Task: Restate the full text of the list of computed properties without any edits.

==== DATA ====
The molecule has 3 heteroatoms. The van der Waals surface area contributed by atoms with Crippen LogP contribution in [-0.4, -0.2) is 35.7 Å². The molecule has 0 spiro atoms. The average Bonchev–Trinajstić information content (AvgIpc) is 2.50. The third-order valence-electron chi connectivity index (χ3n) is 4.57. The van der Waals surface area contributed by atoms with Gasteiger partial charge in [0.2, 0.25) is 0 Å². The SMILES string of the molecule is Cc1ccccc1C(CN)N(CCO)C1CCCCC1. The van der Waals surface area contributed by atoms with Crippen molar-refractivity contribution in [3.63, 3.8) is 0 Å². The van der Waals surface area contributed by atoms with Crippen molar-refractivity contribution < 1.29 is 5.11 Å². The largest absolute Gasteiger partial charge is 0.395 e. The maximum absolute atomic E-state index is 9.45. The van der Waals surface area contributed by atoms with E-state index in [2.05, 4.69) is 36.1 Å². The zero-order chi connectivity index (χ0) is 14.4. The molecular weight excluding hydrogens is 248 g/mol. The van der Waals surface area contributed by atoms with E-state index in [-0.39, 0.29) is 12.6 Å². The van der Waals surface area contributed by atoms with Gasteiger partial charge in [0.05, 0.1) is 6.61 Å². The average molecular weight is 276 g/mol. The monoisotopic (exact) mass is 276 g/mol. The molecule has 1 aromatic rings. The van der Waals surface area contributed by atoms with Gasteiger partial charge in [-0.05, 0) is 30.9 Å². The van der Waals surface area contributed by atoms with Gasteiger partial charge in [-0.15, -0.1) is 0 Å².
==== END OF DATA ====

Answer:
The molecule has 3 heteroatoms. The van der Waals surface area contributed by atoms with Crippen LogP contribution in [-0.4, -0.2) is 35.7 Å². The molecule has 0 spiro atoms. The average Bonchev–Trinajstić information content (AvgIpc) is 2.50. The third-order valence-electron chi connectivity index (χ3n) is 4.57. The van der Waals surface area contributed by atoms with Gasteiger partial charge in [0.2, 0.25) is 0 Å². The SMILES string of the molecule is Cc1ccccc1C(CN)N(CCO)C1CCCCC1. The van der Waals surface area contributed by atoms with Crippen molar-refractivity contribution in [3.63, 3.8) is 0 Å². The van der Waals surface area contributed by atoms with Crippen molar-refractivity contribution < 1.29 is 5.11 Å². The largest absolute Gasteiger partial charge is 0.395 e. The maximum absolute atomic E-state index is 9.45. The van der Waals surface area contributed by atoms with E-state index in [2.05, 4.69) is 36.1 Å². The zero-order chi connectivity index (χ0) is 14.4. The molecular weight excluding hydrogens is 248 g/mol. The van der Waals surface area contributed by atoms with E-state index in [-0.39, 0.29) is 12.6 Å². The van der Waals surface area contributed by atoms with Gasteiger partial charge in [0.05, 0.1) is 6.61 Å². The average molecular weight is 276 g/mol. The monoisotopic (exact) mass is 276 g/mol. The molecule has 1 aromatic rings. The van der Waals surface area contributed by atoms with Gasteiger partial charge in [-0.05, 0) is 30.9 Å². The van der Waals surface area contributed by atoms with Gasteiger partial charge in [-0.15, -0.1) is 0 Å².